Odom, Gotcher update readers on last year’s “What’s the Big Idea” winner
By Tom Ballard, Chief Alliance Officer, PYA
It’s been a little more than a year since Laura Odom won the 2017 “What’s the Big Idea” (WTBI) competition with her BreatheEasyTM platform to help patients manage their asthma. With this year’s WTBI finale taking place on Sunday, we wanted to learn what had transpired with the effort since we posted this article on MedicApps, the parent company, last June.
Briefly stated, the BreatheEasyTM platform includes an app that patients use and a dashboard that allows doctors to monitor those patients using information gleaned from the app. It sounds simple enough, right? After all, uncontrolled asthma leads to three big health issues – congestive heart failure, diabetes, and obesity.
“We had to pivot,” Co-Founder Jeff Gotcher told us. “We kept running into walls with our initial pilot.”
The team’s original go to market strategy was to work with top managers at pediatric practices and expect those leaders to work internally to get their doctors on board.
“We had a patient-facing app and a dashboard that was sold to the practice,” Odom explained. It allowed the pediatricians to see real-time data on how well their patients were managing their asthma and intervene if they saw a problem.
“We learned that there are pretty glaring differences in how practices operate,” Odom said. It was something the Nurse Practitioner with 11 years of experience had not expected, but that’s frequently the nature of the start-up world.
Armed with the realization that practices have different drivers, the two Co-Founders reevaluated their business model and decided their approach would be directly to the consumers with a longer term hope of sponsorship by managed care organizations and payers.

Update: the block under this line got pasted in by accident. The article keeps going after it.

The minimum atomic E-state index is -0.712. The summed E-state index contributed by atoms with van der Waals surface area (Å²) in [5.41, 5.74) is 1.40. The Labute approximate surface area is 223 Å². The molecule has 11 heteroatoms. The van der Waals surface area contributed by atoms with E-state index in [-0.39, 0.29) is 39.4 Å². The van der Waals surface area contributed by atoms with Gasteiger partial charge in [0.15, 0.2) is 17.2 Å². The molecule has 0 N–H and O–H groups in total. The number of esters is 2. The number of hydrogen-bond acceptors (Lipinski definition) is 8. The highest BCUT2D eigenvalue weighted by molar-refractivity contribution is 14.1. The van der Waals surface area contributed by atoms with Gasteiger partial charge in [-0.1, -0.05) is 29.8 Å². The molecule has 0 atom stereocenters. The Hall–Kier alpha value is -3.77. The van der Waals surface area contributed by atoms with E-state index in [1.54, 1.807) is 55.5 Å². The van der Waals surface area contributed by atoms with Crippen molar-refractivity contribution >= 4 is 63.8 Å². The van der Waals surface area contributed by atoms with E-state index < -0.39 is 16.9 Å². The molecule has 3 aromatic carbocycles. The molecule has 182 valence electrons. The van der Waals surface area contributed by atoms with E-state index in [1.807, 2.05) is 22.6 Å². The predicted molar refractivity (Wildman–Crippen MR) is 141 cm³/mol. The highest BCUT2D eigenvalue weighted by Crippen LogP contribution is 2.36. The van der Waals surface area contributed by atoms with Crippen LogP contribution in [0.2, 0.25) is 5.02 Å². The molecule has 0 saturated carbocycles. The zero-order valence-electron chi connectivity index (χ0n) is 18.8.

Ironically, the new model is something MedicApps had successfully implemented with another product – Food for Thought – that is available for iOS devices in the Apple App Store.
“We thought that would be a side product,” Odom said, explaining that her daughter had severe food allergies. The app, which is free, outlines the recommended decision making process for treatment of anaphylaxis, the technical term for severe allergic reaction. Caregivers and individuals no longer have to keep up with a paper action plan because they have the app on their mobile device.
“We’ve received great feedback and have 7,000 people who have downloaded the app,” Odom said. “We’re planning to take the same approach with BreatheEasyTM.”
As noted in our article last June, a key driver for the app is something called the “Classifying Asthma Severity Test” (CAST). MedicApps is currently part of a study with The University of Tennessee that is validating CAST as a tool used to help patients easily identify their correct asthma zone within their asthma action plan. In the application, users can use this tool for tracking trends and monitoring patients if they should ever have a severe asthma attack.
Odom hopes the research team will have readouts from the research by the end of this summer. MedicApps has its modified software ready to go, but having clinical data is important to securing buy-in from the medical community.
“I believe healthcare providers will be willing to endorse it if they don’t have to track it and we can show the validity of the app,” Odom says. “We plan a grassroots movement, harnessing advocacy groups for asthma and social media.”